You, a dependent, or a spouse may be heading off to college for the fall. With the cost of college rising higher all the time, tax breaks exist to ease this financial burden.
Back-To-School Time is a good time to review the fundamentals of tax breaks for college costs.
There are two tax credits to claim to offset qualified college education costs.
The American Opportunity Tax Credit [AOTC] is worth up to $2,500 per student for each of the first four years of college. There are enrollment hours, enrollment length and income restrictions.
The Lifetime Learning Credit [LLC] offers a scaled-down but still worthwhile tax break if you are ineligible for the AOTC. It is worth up to $2,000 for 20% of the first $10,000 in tuition costs.
You can claim only one type of college credit per student on your tax return per year. If you are eligible for both, choose whichever one provides you the greater benefit. You can also claim a different credit for each student. i.e. the AOTC for one student and the LLC for the other.
Above-The-Line Tuition and Fees Deduction
The Tuition and Fees Deduction is worth up to $4,000 per tax return per year. Income limits apply. It is treated as an income adjustment directly on the first page of Form 1040 and is commonly referred to as an ‘above-the line deduction’.
Only money spent on tuition, fees and books (but not room and board) count towards either the AOTC or LLC credits or the Tuition and Fees Deduction. You also cannot double dip in the tax break pool. You can’t claim the Tuition and Fees Deduction if you also take the LLC or the AOTC for the same student in the same tax year.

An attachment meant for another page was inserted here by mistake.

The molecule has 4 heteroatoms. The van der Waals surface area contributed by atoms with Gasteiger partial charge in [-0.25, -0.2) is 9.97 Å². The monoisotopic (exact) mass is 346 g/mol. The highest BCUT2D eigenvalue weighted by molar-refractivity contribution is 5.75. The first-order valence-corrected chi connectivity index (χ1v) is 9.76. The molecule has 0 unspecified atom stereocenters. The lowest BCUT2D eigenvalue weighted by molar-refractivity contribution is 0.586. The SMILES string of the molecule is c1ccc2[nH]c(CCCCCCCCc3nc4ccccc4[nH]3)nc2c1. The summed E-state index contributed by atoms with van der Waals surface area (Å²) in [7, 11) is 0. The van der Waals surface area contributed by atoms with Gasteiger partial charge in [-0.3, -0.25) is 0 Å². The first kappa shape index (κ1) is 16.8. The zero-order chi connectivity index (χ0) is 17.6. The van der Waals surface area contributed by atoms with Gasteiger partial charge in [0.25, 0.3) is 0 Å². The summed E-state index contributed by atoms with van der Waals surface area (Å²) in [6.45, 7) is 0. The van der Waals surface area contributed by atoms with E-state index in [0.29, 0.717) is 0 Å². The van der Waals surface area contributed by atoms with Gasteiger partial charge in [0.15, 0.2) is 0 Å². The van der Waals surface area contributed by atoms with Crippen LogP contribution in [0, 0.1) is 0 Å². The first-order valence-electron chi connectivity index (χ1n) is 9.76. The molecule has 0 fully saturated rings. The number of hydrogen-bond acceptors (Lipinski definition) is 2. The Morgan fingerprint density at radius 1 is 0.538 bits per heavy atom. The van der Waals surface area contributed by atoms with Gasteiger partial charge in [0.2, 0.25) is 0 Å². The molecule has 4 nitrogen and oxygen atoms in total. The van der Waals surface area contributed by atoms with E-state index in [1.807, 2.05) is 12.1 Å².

Federal Savings Bonds can be redeemed to pay college costs. You do not have to pay taxes on the interest earned. The money must be used to pay qualified education expenses (tuition, fees and books but not room and board). Income limits apply.
529 Savings Plans
529 Savings Plans are worth up to $8,000 per taxpayer on a Missouri state return ($16,000 on a joint return). The money can be withdrawn tax-free for qualified higher education expenses (QHEE) including room and board. The fact that room and board costs are a QHEE makes the 520 plan very attractive.
529 Savings Plans are a very easy hands-off way to save for college. Simply complete a plan enrollment form and make contributions to the plan (including automatic deposits). The earnings grow tax-free. As a type of savings plan, it is a better tool for long term planning, say 5-10 years out.
Once again, you can’t be double dipping multiple “tax breaks”. An expenditure may qualify for the AOTC, the LLC, a savings bond redemption, or a 529 plan withdrawal. If an expenditure qualifies for more than one of these, you choose the one that provides the most value—but you don’t get them ALL.
You can take advantage of many these tax breaks whether you are sending someone to college or paying your own way. But these tax breaks may provide a different benefit for one versus another.
It also may make a difference if a student is treated as a dependent or not. Financial aid may have an impact on these tax breaks as well.
This article just touches the surface on the subject of easing the financial burden of college costs. For example, the impact of tax-free scholarships and the student loan deduction certainly is a consideration.
As one can start to see, the rules for tax breaks for college costs are complicated. DIY (Do It Yourself) software can’t really always handle the computations to determine the best tax option. In the author’s view, old-fashioned pencil and paper is the easiest way to determine which option to take.
Do yourself a favor and get in the loop with a tax accountant who understands the fundamentals of tax breaks for college costs and how to optimize for the best benefit.
John J. Kasperek, EA has been helping people get the tax breaks that makes the most sense for his/her college needs for almost thirty years.